The 50-Ohm SWR curve in Fig. 11 is for a direct match to coaxial cable with no matching required (although a common-mode current suppression choke or 1:1 balun is always in order). Unlike the SWR curve for the VK2ABQ square, the Moxon SWR curve shows a definite slope, although the band edge figures are acceptable under most conditions. The curve flattens further if one uses aluminum tubing of about 1" diameter for the antenna.

The Moxon rectangle shares with the VK2ABQ square a nearly cardioidal pattern. The deepest "side" nulls do not occur at 90 degrees off the bearing of maximum gain, but somewhat further toward the rear, as is evident in Fig. 12. The rear lobes are well behaved, that is, they have no large quartering side lobes. The rearward lobes for the band edges shrink as the element diameter becomes larger.

Some Tentative Conclusions

This survey of semi-closed geometry end-coupled beams should suffice to reveal the family resemblances among the members of the clan. It may be useful to summarize some of the properties that both link and separate the individual members.

1. Designs with element center regions that are parallel or only gently sloped outward toward the ends tend to show wider-band characteristics than those whose element centers are Vee-ed toward each other.

2. Element tips display two regions of coupling. Wider spacing between tips tends to produce lower gain, although small changes in spacing yield less radical effects. Closely spaced tips tend to be more critical and may be effectively usable only if most of the element length is either parallel or only gently slopes to bring the tips closer together.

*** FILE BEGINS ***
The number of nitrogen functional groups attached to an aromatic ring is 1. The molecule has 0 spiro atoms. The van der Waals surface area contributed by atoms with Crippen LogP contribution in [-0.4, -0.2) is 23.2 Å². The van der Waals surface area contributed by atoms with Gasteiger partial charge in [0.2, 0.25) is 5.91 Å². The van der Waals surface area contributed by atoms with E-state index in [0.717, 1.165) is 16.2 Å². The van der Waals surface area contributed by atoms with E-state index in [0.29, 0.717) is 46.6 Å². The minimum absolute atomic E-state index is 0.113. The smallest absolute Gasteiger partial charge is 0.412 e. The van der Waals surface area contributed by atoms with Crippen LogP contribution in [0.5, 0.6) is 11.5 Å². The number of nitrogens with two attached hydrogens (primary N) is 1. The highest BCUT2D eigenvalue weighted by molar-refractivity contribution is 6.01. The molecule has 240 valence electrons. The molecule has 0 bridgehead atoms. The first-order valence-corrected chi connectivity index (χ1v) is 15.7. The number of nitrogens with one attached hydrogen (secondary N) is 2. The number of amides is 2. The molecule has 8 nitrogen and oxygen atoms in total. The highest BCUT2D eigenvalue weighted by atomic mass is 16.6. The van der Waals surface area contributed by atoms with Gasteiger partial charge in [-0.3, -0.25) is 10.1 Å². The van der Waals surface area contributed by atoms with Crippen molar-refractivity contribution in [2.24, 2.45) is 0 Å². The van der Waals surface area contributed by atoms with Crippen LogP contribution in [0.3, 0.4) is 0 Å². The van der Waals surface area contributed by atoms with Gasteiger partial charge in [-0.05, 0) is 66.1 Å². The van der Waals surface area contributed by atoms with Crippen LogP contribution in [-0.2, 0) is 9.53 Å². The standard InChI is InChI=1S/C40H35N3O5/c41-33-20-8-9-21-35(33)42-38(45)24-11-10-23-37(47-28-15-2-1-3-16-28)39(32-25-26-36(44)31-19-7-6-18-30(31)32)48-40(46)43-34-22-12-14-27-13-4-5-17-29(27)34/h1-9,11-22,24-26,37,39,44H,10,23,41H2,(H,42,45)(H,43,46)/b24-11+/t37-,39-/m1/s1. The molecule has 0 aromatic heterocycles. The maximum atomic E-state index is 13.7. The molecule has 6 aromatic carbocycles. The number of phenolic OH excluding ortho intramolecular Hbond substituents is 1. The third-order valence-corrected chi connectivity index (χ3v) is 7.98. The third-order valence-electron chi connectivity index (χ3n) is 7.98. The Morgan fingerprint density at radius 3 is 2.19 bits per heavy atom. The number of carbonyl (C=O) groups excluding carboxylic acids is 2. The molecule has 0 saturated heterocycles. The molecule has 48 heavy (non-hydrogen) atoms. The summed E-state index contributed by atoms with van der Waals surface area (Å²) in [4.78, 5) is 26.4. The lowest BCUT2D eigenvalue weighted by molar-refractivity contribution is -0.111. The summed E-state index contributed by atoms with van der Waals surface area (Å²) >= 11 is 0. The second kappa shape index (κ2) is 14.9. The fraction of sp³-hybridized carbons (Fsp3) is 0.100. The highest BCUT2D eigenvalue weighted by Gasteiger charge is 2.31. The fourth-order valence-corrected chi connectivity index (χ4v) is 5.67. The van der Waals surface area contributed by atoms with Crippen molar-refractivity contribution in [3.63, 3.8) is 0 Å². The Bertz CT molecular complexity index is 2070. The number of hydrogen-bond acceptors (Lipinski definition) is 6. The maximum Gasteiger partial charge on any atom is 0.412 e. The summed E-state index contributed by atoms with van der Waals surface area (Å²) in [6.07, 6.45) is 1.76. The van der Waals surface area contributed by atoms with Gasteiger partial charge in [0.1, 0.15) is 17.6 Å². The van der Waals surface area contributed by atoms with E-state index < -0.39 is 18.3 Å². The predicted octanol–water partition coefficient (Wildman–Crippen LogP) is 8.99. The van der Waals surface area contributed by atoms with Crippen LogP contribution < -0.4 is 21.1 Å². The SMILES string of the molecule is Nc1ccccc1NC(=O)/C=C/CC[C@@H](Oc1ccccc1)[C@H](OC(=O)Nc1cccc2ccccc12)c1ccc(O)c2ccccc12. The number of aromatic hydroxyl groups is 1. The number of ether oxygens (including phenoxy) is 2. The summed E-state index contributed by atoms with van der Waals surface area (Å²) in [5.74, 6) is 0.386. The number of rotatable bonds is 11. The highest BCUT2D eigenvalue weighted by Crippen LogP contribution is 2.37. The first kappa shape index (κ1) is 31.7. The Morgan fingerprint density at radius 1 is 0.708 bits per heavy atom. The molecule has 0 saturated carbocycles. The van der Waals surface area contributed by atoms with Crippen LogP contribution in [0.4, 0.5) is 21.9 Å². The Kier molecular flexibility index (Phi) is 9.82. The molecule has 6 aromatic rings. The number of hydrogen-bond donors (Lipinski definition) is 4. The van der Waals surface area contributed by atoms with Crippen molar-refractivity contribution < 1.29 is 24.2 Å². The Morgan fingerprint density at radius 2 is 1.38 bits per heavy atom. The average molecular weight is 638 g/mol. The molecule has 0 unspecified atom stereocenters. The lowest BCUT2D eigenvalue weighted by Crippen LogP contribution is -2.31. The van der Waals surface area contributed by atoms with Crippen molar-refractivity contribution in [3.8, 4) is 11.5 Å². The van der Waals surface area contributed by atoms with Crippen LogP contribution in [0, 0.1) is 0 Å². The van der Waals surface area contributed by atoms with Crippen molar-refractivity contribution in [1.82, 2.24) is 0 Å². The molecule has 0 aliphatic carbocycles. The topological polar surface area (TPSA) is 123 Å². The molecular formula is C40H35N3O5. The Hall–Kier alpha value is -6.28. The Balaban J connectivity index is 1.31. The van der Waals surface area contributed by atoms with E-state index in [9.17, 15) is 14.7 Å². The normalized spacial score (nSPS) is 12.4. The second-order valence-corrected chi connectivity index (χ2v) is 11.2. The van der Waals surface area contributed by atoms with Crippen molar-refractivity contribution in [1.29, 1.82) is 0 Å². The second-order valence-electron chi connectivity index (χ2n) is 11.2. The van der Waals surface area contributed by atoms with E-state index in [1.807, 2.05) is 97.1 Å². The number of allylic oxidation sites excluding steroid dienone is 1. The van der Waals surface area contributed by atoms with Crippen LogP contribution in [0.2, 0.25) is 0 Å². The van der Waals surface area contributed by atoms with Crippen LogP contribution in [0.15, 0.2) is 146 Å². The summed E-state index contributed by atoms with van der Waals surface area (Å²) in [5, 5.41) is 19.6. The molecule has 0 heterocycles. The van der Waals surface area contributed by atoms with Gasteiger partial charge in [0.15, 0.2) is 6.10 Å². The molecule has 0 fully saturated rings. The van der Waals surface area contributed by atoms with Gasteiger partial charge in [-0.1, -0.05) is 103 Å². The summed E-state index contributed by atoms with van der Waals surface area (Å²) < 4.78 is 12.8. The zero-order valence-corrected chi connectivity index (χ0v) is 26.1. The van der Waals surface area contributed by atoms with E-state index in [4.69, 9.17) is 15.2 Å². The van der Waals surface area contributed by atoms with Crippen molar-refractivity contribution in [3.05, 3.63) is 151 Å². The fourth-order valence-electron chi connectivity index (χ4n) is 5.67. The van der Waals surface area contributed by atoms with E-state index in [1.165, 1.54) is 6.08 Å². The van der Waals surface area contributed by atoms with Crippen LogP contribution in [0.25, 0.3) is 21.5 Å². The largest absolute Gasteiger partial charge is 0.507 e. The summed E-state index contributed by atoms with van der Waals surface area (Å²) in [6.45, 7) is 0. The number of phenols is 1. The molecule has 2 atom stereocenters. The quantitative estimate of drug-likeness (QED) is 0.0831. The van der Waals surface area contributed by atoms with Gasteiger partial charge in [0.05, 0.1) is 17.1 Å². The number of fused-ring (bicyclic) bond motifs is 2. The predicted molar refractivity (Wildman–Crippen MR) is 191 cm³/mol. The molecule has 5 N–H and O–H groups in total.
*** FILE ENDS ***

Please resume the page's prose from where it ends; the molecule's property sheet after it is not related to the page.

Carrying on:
3. Semi-closed beam designs tend toward loop properties, such as an increase in perimeter dimensions with an increase in element diameter. Sloping element designs are most immune to this effect and may show more typical linear element properties.

4. Designs that strive for a minimum turning radius tend either to have narrow-band characteristics or lower gain. The Moxon rectangle represents a compromise geometry that achieves as good or better gain than the other 2-element members of the clan while achieving a high front-to-back ratio and relatively broad-band characteristics. Sometimes the best square is a rectangle.

5. Both the front-to-back ratio and SWR curves tend to deteriorate much faster below the design frequency than above it. Therefore, to achieve relatively equal performance at both the lower and upper band edges, the appropriate design frequency is about 1/3 the way up the band. For 2-element driver-reflector designs, whether using a standard Yagi configuration or one of the end-coupled designs, the gain will decrease as frequency increases.

I have over the years built and used most of the designs we have discussed here in 10- meter versions, using both wire and aluminum construction. The models employed here are variants of those antennas, as well as of published data. No commercial antennas are modeled for these notes. Their intent is simply to show both the resemblances and differences among members of the end-coupled clan of beams.

Updated 9-1-2000. © L. B. Cebik, W4RNL. The original item appeared in AntenneX for August, 2000. Data may be used for personal purposes, but may not be reproduced for publication in print or any other medium without permission of the author.